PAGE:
The same machine was used during last year’s European E.coli outbreak to identify the strain’s drug-resistant genes and help discover where it originated.

Genome sequencing, on a desktop

Personal genome sequencing, on a desktop.

Would you like to know if you were prone to developing certain diseases? How would it affect your life? And who should have access to your genetic information?

Explore the topic of genetic testing with our discussion activity Do you want to know a Secret? , where students discuss the ethics and science of genetic tests, and consider the impact that a genetic test could have on their lives.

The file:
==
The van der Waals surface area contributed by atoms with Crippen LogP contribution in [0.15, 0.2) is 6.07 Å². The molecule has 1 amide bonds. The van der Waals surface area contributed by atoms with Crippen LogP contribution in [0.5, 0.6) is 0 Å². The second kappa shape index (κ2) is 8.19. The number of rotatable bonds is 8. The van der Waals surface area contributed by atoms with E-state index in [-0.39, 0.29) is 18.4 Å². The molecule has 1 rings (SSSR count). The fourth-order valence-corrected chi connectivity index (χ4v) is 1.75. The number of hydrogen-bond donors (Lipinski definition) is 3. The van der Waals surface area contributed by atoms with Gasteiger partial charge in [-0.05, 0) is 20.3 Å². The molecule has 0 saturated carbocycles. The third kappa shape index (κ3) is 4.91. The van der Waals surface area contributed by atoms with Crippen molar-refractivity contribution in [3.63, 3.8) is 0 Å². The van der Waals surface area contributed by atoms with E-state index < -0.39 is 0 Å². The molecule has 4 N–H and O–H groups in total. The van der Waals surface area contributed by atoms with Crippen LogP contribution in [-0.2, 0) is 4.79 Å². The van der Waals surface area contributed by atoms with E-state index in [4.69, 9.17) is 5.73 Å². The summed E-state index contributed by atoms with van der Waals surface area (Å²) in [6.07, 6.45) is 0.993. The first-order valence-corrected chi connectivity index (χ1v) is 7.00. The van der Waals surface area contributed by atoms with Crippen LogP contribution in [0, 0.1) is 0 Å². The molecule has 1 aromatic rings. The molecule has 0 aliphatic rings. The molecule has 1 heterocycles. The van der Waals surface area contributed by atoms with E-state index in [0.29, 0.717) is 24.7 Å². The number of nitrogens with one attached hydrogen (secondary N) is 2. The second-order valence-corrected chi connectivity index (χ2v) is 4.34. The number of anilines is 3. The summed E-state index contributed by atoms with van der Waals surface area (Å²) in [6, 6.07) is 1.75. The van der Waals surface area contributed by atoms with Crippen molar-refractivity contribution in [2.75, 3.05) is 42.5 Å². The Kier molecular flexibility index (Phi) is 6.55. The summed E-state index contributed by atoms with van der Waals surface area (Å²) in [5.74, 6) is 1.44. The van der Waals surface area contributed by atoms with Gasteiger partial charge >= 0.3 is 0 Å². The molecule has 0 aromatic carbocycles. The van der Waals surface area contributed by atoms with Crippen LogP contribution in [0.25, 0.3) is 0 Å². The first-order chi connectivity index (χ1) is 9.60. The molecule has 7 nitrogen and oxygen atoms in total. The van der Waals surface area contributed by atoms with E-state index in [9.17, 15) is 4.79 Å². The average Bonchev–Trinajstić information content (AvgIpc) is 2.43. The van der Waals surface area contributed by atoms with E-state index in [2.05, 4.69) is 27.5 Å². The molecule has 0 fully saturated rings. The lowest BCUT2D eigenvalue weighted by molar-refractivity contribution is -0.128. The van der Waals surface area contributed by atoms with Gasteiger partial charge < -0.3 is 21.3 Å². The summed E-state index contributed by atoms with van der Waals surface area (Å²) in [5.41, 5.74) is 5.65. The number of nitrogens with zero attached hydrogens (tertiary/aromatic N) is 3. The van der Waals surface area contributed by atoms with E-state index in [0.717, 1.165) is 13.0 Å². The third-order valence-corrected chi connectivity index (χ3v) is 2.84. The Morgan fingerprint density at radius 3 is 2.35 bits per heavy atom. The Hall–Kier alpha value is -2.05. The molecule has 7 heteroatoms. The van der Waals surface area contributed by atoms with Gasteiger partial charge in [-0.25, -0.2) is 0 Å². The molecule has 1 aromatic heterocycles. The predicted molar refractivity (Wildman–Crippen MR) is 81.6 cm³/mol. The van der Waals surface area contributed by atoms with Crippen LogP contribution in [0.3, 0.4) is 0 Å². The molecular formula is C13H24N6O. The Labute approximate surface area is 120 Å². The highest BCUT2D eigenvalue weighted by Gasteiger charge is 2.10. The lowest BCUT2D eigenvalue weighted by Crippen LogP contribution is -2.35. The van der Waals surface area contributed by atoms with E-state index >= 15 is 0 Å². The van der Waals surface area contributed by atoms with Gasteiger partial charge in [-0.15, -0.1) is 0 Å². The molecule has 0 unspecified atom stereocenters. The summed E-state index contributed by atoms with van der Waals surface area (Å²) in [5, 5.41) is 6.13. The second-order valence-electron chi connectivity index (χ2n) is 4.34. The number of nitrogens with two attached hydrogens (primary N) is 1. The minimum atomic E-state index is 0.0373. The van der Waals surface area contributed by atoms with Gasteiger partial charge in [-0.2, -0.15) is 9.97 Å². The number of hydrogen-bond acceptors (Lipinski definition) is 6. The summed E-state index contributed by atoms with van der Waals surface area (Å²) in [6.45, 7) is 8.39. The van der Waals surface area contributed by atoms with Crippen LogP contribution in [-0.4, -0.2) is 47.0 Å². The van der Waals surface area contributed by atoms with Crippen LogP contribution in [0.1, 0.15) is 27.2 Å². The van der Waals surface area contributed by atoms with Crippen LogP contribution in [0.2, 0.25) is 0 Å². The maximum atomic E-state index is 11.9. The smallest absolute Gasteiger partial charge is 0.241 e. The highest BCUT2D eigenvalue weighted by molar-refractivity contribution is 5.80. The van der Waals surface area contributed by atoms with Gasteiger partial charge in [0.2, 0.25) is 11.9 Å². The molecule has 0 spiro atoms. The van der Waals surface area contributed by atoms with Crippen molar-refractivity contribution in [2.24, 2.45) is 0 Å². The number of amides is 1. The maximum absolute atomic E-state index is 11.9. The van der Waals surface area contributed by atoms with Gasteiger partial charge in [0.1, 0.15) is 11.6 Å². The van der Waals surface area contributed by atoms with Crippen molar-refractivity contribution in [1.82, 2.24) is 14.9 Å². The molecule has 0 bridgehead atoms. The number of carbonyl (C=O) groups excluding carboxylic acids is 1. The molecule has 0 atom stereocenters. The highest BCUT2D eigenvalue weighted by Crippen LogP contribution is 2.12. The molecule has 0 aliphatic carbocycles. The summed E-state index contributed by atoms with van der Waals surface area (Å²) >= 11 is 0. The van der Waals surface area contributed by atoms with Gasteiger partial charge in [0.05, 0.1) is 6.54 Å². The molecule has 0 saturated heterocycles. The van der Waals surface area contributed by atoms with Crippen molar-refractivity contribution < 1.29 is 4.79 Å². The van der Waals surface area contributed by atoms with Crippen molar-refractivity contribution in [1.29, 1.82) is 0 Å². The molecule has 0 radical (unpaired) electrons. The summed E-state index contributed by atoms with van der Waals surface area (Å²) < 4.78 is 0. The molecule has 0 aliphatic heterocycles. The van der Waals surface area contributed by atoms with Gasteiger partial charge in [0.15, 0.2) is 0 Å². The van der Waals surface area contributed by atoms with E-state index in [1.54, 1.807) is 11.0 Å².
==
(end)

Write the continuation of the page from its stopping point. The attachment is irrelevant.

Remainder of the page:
Wonderful Things: transgenic mice

Down at the far end of Making the Modern World sit two still white mice. Don’t panic! These mice aren’t vermin; they are in fact two freeze dried transgenic mice.

Two freeze dried genetically engineered mice

Two freeze dried genetically engineered mice, 1988. Image SSPL

The pair are direct descendants of the first transgenic mammals to be granted a US patent; among the first to be produced at Harvard Medical School in 1988. Their relatives had their genome altered through genetic engineering: by inserting an extra piece of DNA taken from a virus the mice are more prone to developing cancers.

This particular strain of mouse, known as Oncomouse is used in biomedical research for the development and discovery of treatment and cures for the disease. Nowadays, genetic engineering in mammals is becoming more vital in the development of immunisation in livestock.